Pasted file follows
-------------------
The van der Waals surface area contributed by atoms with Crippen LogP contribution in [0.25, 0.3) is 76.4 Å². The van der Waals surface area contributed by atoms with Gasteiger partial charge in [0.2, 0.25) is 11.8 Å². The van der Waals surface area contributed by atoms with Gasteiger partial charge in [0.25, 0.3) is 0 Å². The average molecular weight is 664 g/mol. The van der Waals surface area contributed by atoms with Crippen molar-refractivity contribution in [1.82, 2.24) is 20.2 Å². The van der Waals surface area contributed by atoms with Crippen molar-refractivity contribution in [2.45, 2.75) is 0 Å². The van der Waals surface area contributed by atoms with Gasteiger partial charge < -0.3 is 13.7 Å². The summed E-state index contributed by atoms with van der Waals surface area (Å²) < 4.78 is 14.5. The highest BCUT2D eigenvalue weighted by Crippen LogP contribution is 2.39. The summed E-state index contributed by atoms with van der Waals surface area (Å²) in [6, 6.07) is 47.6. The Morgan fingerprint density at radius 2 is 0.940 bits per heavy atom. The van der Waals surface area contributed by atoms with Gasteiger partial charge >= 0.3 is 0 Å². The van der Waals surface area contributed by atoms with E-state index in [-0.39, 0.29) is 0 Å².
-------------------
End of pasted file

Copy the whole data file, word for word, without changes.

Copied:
The van der Waals surface area contributed by atoms with Crippen LogP contribution in [0.25, 0.3) is 76.4 Å². The van der Waals surface area contributed by atoms with Gasteiger partial charge in [0.2, 0.25) is 11.8 Å². The van der Waals surface area contributed by atoms with Gasteiger partial charge in [0.25, 0.3) is 0 Å². The average molecular weight is 664 g/mol. The van der Waals surface area contributed by atoms with Crippen molar-refractivity contribution in [1.82, 2.24) is 20.2 Å². The van der Waals surface area contributed by atoms with Crippen molar-refractivity contribution in [2.45, 2.75) is 0 Å². The van der Waals surface area contributed by atoms with Gasteiger partial charge < -0.3 is 13.7 Å². The summed E-state index contributed by atoms with van der Waals surface area (Å²) < 4.78 is 14.5. The highest BCUT2D eigenvalue weighted by Crippen LogP contribution is 2.39. The summed E-state index contributed by atoms with van der Waals surface area (Å²) in [6, 6.07) is 47.6. The Morgan fingerprint density at radius 2 is 0.940 bits per heavy atom. The van der Waals surface area contributed by atoms with Gasteiger partial charge >= 0.3 is 0 Å². The van der Waals surface area contributed by atoms with E-state index in [-0.39, 0.29) is 0 Å².